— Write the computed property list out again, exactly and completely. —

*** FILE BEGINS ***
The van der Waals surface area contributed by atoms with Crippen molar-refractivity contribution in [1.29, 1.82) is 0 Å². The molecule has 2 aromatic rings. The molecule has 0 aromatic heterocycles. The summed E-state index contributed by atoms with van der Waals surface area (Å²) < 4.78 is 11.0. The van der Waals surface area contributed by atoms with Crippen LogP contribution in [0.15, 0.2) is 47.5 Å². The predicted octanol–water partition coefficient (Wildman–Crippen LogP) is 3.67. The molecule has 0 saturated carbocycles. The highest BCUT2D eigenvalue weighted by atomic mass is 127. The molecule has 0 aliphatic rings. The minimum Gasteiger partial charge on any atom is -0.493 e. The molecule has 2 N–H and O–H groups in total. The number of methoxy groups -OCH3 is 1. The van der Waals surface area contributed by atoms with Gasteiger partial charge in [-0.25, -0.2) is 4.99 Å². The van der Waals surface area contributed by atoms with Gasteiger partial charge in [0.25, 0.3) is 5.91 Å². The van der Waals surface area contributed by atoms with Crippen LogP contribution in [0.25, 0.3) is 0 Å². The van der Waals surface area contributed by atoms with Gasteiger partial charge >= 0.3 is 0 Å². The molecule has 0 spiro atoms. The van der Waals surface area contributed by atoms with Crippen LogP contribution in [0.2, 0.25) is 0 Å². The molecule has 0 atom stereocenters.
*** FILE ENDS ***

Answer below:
The van der Waals surface area contributed by atoms with Crippen molar-refractivity contribution in [1.29, 1.82) is 0 Å². The molecule has 2 aromatic rings. The molecule has 0 aromatic heterocycles. The summed E-state index contributed by atoms with van der Waals surface area (Å²) < 4.78 is 11.0. The van der Waals surface area contributed by atoms with Crippen LogP contribution in [0.15, 0.2) is 47.5 Å². The predicted octanol–water partition coefficient (Wildman–Crippen LogP) is 3.67. The molecule has 0 saturated carbocycles. The highest BCUT2D eigenvalue weighted by atomic mass is 127. The molecule has 0 aliphatic rings. The minimum Gasteiger partial charge on any atom is -0.493 e. The molecule has 2 N–H and O–H groups in total. The number of methoxy groups -OCH3 is 1. The van der Waals surface area contributed by atoms with Gasteiger partial charge in [-0.25, -0.2) is 4.99 Å². The van der Waals surface area contributed by atoms with Gasteiger partial charge in [0.25, 0.3) is 5.91 Å². The van der Waals surface area contributed by atoms with Crippen LogP contribution in [0.25, 0.3) is 0 Å². The van der Waals surface area contributed by atoms with Gasteiger partial charge >= 0.3 is 0 Å². The molecule has 0 spiro atoms. The van der Waals surface area contributed by atoms with Crippen LogP contribution in [0.2, 0.25) is 0 Å². The molecule has 0 atom stereocenters.